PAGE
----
The Washington Post

By Michelle Singletary

January 29, 2021

The pandemic, which has left millions unemployed, is likely to make the situation worse. When people get back to work, how far behind will they be? If they’re catching up on past-due rent or mortgage payments, they aren’t likely to have the money to save for a future need such as retirement.

Edelman calls his plan Retirement Income Security for Everyone, or RISE.

Under Edelman’s proposal, the Treasury Department would issue RISE savings bonds on behalf of the approximately 4 million children born each year. The bonds would be eligible for redemption by the bondholders in 20 years. Even though returns for investors would be low, Edelman believes there would be demand for the retirement baby bonds.

“There are a great many investors, even wealthy people, who are very risk-averse,” he said. “They routinely place a portion of their investments into cash reserves, into very safe assets such as government securities. So this will be a natural place for them to consider.”

How much each child would eventually receive would depend on an assigned category at birth using the average household income of the baby’s family over the preceding five years. Lower-income children would receive more than children born to wealthier parents. At 70, the beneficiary of the baby bond would begin receiving a monthly income (inflation-adjusted), and payments would continue until the person reaches 100. If a taxpayer dies before age 100, the income they would have received in retirement would fund those who live beyond 100.

The program’s administrative and operational expenses would be funded by the money raised in issuing the bonds and therefore there would be no cost to the government or taxpayers, Edelman said. The money would be managed by an entity established by Congress.

Edelman lays out the proposal and assumptions for the payouts on a dedicated website, at Under his projections, the bonds would have a 7.27 percent annual return (minus 0.4 percent for expenses) on a one-time funding of $5,884, on average, for all babies born in the United States. If all went as planned, those born into low-income households would receive more than $35,000 a year (in current dollars). Children born into the wealthiest families would receive about $1,000 a year.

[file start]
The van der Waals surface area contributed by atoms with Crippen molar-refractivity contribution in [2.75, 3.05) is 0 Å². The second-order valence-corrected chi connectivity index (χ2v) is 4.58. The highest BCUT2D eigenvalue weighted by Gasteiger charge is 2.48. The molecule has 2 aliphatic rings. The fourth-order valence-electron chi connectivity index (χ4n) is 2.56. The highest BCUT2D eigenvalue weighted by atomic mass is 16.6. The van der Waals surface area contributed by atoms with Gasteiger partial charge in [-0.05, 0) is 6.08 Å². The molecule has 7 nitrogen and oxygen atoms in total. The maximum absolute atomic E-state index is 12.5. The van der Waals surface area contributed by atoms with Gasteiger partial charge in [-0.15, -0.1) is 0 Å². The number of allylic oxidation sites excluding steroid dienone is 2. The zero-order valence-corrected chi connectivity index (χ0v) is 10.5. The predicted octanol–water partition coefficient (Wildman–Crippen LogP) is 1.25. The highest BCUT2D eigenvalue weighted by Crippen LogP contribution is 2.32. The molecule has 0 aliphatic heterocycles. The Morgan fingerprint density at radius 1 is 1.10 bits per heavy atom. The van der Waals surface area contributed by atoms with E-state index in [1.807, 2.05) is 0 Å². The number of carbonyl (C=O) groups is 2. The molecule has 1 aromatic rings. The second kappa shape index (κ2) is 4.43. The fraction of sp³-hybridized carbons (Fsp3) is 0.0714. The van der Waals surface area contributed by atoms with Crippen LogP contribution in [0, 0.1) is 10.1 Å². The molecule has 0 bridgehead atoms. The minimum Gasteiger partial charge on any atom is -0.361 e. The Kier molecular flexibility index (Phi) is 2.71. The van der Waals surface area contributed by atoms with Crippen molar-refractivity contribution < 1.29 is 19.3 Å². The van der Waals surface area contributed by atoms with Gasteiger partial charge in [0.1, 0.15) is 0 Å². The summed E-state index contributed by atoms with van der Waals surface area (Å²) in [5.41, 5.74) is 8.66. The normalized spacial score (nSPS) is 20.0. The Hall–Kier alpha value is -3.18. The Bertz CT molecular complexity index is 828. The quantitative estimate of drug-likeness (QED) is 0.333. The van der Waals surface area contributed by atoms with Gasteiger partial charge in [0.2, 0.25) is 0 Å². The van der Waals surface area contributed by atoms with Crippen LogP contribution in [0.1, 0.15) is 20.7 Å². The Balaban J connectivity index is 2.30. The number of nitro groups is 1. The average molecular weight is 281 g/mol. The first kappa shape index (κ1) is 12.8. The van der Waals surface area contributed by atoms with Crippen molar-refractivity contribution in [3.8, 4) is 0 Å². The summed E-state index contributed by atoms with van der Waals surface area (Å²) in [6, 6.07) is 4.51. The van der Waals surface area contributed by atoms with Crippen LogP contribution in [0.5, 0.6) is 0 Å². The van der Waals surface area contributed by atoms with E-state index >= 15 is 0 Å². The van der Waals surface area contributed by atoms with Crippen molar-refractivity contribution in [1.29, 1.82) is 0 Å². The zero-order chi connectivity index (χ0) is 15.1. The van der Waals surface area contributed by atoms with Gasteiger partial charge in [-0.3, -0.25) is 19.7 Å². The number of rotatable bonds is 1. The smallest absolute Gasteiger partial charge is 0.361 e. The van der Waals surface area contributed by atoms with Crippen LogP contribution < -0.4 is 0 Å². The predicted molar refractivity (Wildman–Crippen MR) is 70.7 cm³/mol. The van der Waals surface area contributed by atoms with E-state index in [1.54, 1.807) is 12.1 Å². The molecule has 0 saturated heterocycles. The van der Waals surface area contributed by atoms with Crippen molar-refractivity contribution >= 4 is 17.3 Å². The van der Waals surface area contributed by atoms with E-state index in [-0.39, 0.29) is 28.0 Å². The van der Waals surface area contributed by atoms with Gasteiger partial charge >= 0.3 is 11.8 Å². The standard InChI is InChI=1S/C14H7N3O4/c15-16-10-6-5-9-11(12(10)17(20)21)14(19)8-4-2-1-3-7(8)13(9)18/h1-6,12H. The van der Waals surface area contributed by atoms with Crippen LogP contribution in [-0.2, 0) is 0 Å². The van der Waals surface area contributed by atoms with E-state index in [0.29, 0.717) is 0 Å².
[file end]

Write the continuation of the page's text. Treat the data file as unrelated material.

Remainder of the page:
If the average return exceeded expectations, the income would be higher than projected. If the average return was less, then the income would be lower.

There have been several proposals similar to Edelman’s plan to help address income inequality in the United States.

Economists Darrick Hamilton of the New School and William Darity of Duke University have also proposed that the government give a baby bond to every newborn. Under their proposal, the money — ranging from $500 to $50,000, depending on the wealth of the family — would be accessible when the child turned 18 and could be used to help pay for college, for example.

During his presidential bid, Sen. Cory Booker (D-N.J.) had a similar plan to fight poverty with baby bonds.

“It is time to invest in a demonstration and evaluation of this idea,” the Urban Institute said when Booker proposed a bill to create “American opportunity accounts.” White families have 10 times as much wealth as African American families and eight times the wealth of Latino families, according to research by the institute.

RISE is different in two ways from other baby-bond plans: It’s dedicated strictly to retirement income, and it does not require any government or taxpayer funding. Other programs are funded by taxes and government spending, with money used for education, housing and starting businesses.

Edelman’s plan is baby bonds on steroids, thanks to the power of compounding.

“I see firsthand the strife that millions of American families are facing, made far worse by covid, the job losses, the loss of income, the medical expenses, the caregiving challenge,” Edelman said. “It is extraordinarily difficult for people in low-income households to improve their economic lot in life. It’s hard for them to get the education they need. It’s hard for them to get the employment opportunities they need. It’s hard for them to get access to the advice they need. We owe it to each other to improve each other’s position in life.”

Of course, all these plans, including Edelman’s, face ideological and political hurdles. The chief criticism is that any type of baby bond is just another government handout resulting in generations of slothful adults.

“The way the program is designed, it protects against that risk by the simple fact that nobody gets any benefit from this program until you’re 70 years old,” Edelman said of his proposal. “I find it hard to believe that someone is going to be a lazy slob throughout their 20s, 30s, 40s, 50s and 60s because they are expecting a check in their 70s.”